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Lawyer Under Fire

Posted by: Laurence Simons 31/07/12

You know how little dogs like to pick big fights? They yap away at a nonplussed St Bernard and you drag them away and say "no", "naughty" etc and they learn a lesson. Then they have another go, and you have to bop them on the nose with a rolled up newspaper. Strike three and you're taking your car to the pound and making up lies to tell the kids.

Well, think of Charles Carreon as that little dog who just doesn't know when to stop scrapping. Because when you flick through Webster's for a dictionary definition of 'Lawyer Under Fire', there is an image of Carreon there, posing in front of an American flag, slightly bewildered.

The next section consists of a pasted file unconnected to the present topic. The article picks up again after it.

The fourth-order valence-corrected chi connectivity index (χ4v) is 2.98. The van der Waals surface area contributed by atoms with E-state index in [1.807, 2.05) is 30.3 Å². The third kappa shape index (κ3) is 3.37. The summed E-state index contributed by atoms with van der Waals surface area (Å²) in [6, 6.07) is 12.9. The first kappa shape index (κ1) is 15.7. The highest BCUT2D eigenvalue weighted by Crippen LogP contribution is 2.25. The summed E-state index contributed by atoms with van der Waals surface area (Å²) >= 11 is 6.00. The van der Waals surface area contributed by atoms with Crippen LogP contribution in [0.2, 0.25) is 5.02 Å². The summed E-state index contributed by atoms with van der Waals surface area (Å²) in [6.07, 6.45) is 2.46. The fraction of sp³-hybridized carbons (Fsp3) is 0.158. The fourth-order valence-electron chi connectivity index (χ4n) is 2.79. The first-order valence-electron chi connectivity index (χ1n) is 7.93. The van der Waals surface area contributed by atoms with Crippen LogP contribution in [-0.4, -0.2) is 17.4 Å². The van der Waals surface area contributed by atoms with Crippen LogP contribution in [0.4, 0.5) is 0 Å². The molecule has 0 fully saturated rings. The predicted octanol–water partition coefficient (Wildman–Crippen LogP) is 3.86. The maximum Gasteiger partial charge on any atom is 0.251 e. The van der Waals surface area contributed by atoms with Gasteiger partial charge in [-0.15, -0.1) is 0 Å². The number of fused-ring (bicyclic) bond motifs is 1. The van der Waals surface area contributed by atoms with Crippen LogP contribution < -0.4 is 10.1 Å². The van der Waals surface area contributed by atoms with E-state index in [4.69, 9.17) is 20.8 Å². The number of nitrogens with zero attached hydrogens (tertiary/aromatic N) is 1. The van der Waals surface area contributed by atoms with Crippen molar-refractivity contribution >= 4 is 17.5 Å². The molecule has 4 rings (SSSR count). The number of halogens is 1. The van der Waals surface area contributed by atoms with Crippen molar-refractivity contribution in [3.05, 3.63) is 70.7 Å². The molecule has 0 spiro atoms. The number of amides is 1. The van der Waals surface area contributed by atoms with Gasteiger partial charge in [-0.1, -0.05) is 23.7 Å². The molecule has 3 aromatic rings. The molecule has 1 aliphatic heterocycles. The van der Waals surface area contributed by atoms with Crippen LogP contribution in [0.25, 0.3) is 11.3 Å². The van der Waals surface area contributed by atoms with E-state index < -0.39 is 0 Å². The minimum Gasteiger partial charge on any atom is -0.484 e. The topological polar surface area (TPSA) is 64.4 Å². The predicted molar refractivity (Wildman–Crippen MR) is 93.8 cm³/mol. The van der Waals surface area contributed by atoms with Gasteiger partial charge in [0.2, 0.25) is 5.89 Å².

Carreon filed suit against Matthew Inman, of humour website the Oatmeal, on behalf of his client, FunnyJunk. Inman attests FunnyJunk was hosting his content without permission, and so wrote a post defaming them which ranked so highly in Google that FunnyJunk made a claim for $20,000 in lost revenue from Inman. In other words: they wanted him to pay them to host his funny jokes. Inman, in response, asked his readers to raise the requisite money, so he could take a photograph of it to send to FunnyJunk and then promptly donate it to some wildlife and cancer charities.

Carreon didn't like this so he tried to sue, in order: i. Inman ii. fund-raising website IndieGoGo iii. an unnamed army of internet Does who besmirched over Twitter the Carreon name and iv. the National Wildlife Charity and the American Cancer Society. Eventually, after a high-profile online backlash, Carreon dropped all of his suits, but not before declaring victory. "I'm famous," he told Ars Technica. "I'm notorious." You're something, Carreon. You're something.